Worker rights vs people’s rights

  • A strike is considered successful if maximum number of patients suffered…
  • Commuters took engine drivers to task not because they were against the strikers’ demands, but they were high and dry due to the strike at an hour when the bus services were also fast sagging.
  • Who can contest these demands? At the same time who can justify their intended blockade of Colombo as a mode of struggle?

(Daily Mirror)

Newspapers carried a picture of several Policemen risking their lives in saving a locomotive engine driver of the Sri Lanka Railways at the Fort Railway Station during a surprise strike on October 11 by the railway employees.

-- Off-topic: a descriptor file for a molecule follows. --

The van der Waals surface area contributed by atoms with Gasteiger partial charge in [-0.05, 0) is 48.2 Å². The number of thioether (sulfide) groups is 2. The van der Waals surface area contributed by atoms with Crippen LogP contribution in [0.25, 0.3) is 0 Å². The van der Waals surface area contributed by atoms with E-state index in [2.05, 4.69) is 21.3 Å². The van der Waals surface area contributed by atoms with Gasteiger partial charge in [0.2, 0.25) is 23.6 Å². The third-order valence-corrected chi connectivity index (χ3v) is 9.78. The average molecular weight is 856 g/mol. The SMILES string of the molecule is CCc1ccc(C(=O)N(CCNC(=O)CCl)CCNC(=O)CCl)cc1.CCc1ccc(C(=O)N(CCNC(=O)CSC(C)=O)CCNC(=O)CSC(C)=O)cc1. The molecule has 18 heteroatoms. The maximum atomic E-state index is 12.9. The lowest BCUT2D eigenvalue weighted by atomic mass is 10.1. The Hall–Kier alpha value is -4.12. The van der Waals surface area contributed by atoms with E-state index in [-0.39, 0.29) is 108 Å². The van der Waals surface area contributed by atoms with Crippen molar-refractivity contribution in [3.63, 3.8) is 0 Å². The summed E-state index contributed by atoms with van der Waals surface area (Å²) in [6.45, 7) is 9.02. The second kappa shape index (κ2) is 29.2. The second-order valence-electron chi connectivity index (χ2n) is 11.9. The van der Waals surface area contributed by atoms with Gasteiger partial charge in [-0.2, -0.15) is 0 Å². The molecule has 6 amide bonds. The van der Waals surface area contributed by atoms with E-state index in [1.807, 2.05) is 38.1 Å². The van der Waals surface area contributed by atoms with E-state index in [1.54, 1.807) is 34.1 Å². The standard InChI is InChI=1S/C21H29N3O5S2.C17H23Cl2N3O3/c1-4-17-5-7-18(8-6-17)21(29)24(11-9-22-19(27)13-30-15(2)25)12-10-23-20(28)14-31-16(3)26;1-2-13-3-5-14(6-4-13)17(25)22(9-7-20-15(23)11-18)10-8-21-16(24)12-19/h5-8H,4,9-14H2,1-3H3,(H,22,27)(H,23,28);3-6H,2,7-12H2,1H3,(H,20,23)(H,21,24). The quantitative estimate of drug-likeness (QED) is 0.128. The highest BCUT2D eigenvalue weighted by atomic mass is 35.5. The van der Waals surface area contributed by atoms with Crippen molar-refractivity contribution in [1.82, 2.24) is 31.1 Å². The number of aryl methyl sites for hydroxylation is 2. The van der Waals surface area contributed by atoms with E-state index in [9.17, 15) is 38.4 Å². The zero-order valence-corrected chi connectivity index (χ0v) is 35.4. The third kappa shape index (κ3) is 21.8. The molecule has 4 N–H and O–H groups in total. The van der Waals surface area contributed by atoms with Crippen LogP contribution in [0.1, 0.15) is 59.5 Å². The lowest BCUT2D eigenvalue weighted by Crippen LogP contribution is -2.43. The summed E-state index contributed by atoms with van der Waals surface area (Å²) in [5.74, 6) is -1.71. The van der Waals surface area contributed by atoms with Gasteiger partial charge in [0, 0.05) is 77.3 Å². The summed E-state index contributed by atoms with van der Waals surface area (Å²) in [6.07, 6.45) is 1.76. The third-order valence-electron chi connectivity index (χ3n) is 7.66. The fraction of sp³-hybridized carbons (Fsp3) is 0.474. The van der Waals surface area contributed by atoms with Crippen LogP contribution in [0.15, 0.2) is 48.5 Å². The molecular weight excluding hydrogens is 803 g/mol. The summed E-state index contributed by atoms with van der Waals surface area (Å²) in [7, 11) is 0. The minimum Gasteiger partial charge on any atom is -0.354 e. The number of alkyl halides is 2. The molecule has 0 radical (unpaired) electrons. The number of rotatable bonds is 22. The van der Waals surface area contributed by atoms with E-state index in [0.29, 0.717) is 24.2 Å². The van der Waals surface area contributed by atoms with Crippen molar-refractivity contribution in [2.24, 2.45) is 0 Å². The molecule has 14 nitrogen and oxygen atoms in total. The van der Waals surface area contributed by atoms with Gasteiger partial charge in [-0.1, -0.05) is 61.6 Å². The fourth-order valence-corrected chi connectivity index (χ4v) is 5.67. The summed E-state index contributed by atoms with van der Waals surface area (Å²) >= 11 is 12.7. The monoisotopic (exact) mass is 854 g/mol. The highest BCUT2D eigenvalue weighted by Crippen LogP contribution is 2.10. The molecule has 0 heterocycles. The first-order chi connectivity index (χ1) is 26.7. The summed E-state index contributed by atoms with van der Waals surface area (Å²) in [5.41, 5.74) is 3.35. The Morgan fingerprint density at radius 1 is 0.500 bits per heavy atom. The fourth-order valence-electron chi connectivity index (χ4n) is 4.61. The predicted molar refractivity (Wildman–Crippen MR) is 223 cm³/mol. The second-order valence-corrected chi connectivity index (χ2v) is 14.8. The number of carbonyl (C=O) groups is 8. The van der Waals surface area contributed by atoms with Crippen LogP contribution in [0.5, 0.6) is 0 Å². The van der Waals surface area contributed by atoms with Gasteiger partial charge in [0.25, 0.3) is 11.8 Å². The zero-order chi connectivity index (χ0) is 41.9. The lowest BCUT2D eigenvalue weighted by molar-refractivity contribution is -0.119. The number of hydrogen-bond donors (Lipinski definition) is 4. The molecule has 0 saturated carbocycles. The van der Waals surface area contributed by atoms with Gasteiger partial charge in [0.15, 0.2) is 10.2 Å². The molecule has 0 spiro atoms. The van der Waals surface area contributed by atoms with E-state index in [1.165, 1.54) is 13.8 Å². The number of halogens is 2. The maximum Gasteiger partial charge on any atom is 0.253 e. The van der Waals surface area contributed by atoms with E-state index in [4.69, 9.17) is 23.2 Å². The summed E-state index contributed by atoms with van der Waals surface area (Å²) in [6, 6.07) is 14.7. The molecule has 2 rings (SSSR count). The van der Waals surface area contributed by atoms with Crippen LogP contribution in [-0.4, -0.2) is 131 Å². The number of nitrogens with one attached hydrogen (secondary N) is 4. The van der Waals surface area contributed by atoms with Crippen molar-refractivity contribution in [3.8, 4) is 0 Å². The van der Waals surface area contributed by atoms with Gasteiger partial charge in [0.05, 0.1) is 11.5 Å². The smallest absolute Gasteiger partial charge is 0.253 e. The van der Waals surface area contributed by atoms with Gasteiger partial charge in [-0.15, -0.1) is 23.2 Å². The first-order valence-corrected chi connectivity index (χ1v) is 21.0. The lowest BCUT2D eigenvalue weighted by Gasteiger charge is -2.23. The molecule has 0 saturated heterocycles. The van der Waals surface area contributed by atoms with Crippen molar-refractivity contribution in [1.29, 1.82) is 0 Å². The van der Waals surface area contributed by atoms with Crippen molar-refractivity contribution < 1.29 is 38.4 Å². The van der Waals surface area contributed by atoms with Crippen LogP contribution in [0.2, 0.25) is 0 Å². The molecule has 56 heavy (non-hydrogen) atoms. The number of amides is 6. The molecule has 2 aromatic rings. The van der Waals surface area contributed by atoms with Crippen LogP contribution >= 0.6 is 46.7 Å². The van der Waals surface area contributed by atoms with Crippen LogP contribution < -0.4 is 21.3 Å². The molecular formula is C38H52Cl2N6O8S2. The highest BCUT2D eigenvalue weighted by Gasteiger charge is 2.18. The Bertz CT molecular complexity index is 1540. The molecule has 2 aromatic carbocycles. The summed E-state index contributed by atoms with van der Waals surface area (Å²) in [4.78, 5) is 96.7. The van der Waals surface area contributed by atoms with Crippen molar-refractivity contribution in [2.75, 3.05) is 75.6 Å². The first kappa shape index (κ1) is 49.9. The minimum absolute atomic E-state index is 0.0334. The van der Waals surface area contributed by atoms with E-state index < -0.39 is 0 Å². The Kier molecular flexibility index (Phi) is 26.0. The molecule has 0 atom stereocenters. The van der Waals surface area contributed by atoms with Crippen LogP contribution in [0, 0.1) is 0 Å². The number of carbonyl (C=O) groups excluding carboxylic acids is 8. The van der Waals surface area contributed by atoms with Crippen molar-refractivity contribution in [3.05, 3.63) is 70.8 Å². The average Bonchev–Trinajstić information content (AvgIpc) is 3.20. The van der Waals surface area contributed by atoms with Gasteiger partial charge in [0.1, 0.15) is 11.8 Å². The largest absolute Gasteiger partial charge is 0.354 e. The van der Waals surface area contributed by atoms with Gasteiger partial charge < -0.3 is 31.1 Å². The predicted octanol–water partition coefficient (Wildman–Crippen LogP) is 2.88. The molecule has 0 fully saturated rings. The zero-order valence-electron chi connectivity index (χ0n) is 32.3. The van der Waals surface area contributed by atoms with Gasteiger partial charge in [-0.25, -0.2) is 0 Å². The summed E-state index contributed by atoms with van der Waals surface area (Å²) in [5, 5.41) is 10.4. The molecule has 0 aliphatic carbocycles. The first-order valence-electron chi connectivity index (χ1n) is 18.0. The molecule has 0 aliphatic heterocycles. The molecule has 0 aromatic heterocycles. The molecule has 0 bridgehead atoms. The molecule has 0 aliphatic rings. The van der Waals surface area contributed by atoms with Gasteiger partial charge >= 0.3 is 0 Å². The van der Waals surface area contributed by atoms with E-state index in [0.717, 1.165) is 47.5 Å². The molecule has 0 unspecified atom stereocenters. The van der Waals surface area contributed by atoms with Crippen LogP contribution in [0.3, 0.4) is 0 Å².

The engine driver had been manhandled by the furious rail commuters, who had been stranded on their way home in the evening by the surprise work stoppage. The commotion lasted for several hours and the strike had to be called off next morning.

The incident gained significance as one contrasting to another incident where a high ranking Police officer had been caught on camera days ago while slapping a person demonstrating in Hambantota against the proposed leasing out of Mattala airport to a foreign firm.

Apart from that it is a noteworthy picture as it apparently generalises the current attitude of the ordinary people towards the so-called “struggles” by various groups that inconvenience them.